Tuesday, March 24, 2009


As promised, a post on Petasites. These large perennials are commonly called Butterburrs. They are related to our early spring wildflower, Coltsfoot and some have leaves that resemble it. These are hardy in zones 5-9 (can't imagine how early they bloom in zone 9 if they can bloom in late February here) and like partial shade, especially in the afternoon and a moist place. They spread by underground runners to make a colony over the years.
This first one is Petasites palmatus 'Golden Palms'. We had a bit of trouble finding this one a few years ago when we discovered it. It doesn't seem to be available too many places. This one is growing in total shade. The spot is bright, not depressingly dark, but it gets no direct sun. It is also a bit wet there in the spring as it is planted near a seep. It seems to thrive in these conditions. The leaves are quite golden when they first come out in the spring, but turn more chartreuse as time goes on.
This next one is the first one we got and is Petasites japonicum (some say japonicus) 'Variegatum'. We have this one growing in both part shade/part sun and in shadier spots. It is taller in the shade and wilts horribly in the sunnier spot (It was under a pear tree, but the tree died and now it has only morning shade). This one is pretty popular. Don't plant it in a space where it need to stay in a tiny spot. It likes to spread out. In too much shade it will occasionally revert to an all green form. A bit of sun, though better in the morning than afternoon, will give you more and better variegation.
I hope you can see the wonderful burgundy colored undersides of these leaves on Petasites japonicum 'Purpurea'. The tops of the leaves are a darker green than on Variegatum, maybe because of the dark undersides, and the leaves have more of a serrated edge. These seem to take a bit more sun and we even have a patch of them growing in a full sun, dry spot. They are considerably smaller than those in dampness and shade, but do well anyway.

These are the big guys, Petasites japonicum 'Gigantea'. The leaves on this can be 3 feet across with no trouble. It is also taller, probably at least 3 feet tall, sometimes more and have a much thicker petiole on the leaves. More moisture gives you the biggest plants, though I don't think it wants to have really wet feet all of the time. Definitely a fun plant for kids since they can sit under it.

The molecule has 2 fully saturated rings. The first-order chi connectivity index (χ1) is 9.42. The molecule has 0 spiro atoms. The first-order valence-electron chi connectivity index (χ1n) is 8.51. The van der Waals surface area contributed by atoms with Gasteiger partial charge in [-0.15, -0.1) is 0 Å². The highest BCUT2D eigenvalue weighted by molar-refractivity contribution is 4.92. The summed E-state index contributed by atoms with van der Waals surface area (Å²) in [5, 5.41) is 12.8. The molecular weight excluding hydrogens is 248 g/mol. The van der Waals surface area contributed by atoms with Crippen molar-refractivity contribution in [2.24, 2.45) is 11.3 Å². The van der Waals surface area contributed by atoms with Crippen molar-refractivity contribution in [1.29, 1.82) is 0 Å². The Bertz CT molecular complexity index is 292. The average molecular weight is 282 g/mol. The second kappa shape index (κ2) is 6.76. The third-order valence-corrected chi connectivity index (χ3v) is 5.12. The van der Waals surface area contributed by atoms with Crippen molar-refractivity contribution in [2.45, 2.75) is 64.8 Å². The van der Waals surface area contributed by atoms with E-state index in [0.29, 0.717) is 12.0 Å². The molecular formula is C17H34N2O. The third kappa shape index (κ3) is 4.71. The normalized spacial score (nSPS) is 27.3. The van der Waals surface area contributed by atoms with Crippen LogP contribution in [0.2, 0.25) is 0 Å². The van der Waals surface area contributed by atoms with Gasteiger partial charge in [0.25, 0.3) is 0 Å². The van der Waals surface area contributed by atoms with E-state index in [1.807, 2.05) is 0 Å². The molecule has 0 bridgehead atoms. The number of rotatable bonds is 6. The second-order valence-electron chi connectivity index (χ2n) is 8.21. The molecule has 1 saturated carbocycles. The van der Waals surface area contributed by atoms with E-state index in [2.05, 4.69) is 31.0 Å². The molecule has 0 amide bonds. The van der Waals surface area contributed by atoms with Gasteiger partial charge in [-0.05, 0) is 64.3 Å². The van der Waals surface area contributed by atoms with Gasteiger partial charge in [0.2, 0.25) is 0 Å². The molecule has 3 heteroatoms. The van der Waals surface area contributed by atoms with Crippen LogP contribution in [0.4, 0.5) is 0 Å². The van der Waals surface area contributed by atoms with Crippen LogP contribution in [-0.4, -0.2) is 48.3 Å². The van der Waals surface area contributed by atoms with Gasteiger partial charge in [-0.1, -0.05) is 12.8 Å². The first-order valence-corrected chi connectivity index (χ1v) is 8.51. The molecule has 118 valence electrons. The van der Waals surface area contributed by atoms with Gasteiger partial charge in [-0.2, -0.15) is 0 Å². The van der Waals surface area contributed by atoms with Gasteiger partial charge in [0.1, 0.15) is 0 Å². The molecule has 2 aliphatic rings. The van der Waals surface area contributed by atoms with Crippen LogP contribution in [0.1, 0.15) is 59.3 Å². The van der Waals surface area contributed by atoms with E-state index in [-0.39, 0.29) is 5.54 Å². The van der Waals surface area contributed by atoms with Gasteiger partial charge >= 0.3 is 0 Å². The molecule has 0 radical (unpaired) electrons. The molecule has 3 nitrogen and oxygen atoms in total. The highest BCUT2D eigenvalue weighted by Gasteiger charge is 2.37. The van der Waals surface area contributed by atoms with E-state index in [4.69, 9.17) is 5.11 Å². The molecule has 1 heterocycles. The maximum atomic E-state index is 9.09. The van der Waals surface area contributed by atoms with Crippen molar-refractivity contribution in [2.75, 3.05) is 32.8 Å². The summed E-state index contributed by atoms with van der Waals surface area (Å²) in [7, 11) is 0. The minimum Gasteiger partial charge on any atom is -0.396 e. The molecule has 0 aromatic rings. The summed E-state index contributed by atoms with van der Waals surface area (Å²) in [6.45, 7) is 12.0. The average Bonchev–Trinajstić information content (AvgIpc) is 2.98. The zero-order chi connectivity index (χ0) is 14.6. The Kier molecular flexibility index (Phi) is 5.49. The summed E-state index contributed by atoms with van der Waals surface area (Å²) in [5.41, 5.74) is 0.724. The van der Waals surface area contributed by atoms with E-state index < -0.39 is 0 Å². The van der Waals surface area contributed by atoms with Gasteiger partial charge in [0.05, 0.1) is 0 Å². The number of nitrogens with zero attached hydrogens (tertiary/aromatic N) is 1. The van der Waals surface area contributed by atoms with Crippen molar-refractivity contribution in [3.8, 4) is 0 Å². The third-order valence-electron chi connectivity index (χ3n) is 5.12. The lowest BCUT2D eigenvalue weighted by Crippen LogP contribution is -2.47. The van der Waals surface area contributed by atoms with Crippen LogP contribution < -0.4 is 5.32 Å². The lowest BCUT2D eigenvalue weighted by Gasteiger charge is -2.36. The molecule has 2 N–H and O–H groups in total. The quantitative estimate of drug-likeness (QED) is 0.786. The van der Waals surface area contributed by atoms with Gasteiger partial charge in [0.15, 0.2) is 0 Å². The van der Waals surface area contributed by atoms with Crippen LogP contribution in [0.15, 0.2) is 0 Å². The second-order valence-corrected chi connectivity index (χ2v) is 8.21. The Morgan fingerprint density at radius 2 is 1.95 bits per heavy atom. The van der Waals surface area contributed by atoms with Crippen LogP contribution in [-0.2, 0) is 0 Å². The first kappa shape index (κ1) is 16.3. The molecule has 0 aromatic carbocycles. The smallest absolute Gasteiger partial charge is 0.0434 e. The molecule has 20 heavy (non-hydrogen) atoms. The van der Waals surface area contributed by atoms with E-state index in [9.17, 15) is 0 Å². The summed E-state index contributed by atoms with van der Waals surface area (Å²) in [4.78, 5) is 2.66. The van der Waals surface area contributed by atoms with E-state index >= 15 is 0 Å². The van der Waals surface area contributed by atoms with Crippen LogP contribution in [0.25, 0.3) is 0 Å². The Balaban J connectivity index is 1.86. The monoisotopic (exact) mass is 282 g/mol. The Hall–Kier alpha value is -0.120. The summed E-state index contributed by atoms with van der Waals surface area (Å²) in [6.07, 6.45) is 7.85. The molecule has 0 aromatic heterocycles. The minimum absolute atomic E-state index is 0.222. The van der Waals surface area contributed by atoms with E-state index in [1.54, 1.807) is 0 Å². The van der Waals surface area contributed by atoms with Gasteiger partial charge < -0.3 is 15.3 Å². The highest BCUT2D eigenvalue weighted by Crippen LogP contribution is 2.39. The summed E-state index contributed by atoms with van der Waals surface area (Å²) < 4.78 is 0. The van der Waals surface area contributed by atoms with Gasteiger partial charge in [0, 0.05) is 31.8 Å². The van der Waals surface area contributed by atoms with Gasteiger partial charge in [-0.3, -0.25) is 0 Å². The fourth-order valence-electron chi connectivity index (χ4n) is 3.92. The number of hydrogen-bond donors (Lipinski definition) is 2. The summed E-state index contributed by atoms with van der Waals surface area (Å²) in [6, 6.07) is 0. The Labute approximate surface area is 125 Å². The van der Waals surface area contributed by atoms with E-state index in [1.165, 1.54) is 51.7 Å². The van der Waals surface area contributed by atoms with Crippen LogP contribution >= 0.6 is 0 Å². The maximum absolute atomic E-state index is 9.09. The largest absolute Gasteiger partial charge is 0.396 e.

This last grows in dappled shade and is Petasites japonicum 'Hybridus'. Not a very original name I don't think. The leaves are more kidney shaped and have a heavier texture than Gigantea. They are almost, but not quite, as big, though they are easily as tall. This one is doing well at the edge of the bog and definitely gets pretty wet feet for a good bit of the season most years. It is dry in the summer, but that doesn't seem to bother it.

If you aren't already growing any of the Petasites and have a garden with space and a damp spot, I would definitely recommend them as they are pretty carefree perennials. They aren't eaten (at least so far) by rabbits or deer and I've never seen them get any insect or other pests. I know there are more species out there and I'll be adding some of them as I find them.
In the continuing turtle saga - yesterday we walked to Lake Amanda after we finished weeding out the vegatable garden to plant the onion sets. I saw a turtle tail sticking out from under some foliage. It wasn't the same turtle, but a smaller one. Now I know there are two turtles in there, probably Mr. and Mrs. Turtle. Not a good thing. They won't be doing much until the weather warms up, but I definitely don't need two snapping turtles in my pond where I need to get in to take care of the plants. They eat plants and also fish, frogs, tadpoles - pretty much anything that I want to have living in mu pond. I'll keep you updated on the progess in convincing them to live elsewhere.


vuejardin said...

Thanks for the tips, I always like care-free plants :-)

Barbee' said...

Good luck with the turtles. I'll be interested in what happens, because I have had that problem in the past.

Hoot Owl Hollow Nursery said...

Barbee - how did you get rid of your turtles? We'd love some turtle soup, but since it is a lined pond, we can't shoot at them for fear we will have an eternally leaking pond like one of the others that a deer fell into once and put a small hole in. I'd be happy to relocate them, (don't know who would want them - hmmm, who is it I dislike the most???) but I don't have a clue how to catch them to do that. We have a Haveahart trap, but they would never fit into it.

Barbee' said...

Jane, I fear I have no real help for you. The older turtle spent a night in a small flower bed then moved on of its own accord. The one in the little pool was a juvenile which was scooped up in a bucket by a farm-boy helper and taken to a nearby pond as he left work here one day. I did a post about the turtles on my website. I had relocated the little one (told the story in that post). But it came back! So, Helper took it farther away. If you want to see the post, or, if you want to see the photo of the big one click on this and scroll down for the photo. I wish I had thought to put something there to show scale so readers could see how large it was. I couldn't begin to think about eating the poor ole thing.

Hoot Owl Hollow Nursery said...

Barbee - thanks for the link. I really enjoyed reading about your turtles. Your turtle egg wasn't in the pond. They leave the pond to lay their eggs, usually on a sunny slope, buried in soft dirt. After the babies hatch, they make their way downhill to water.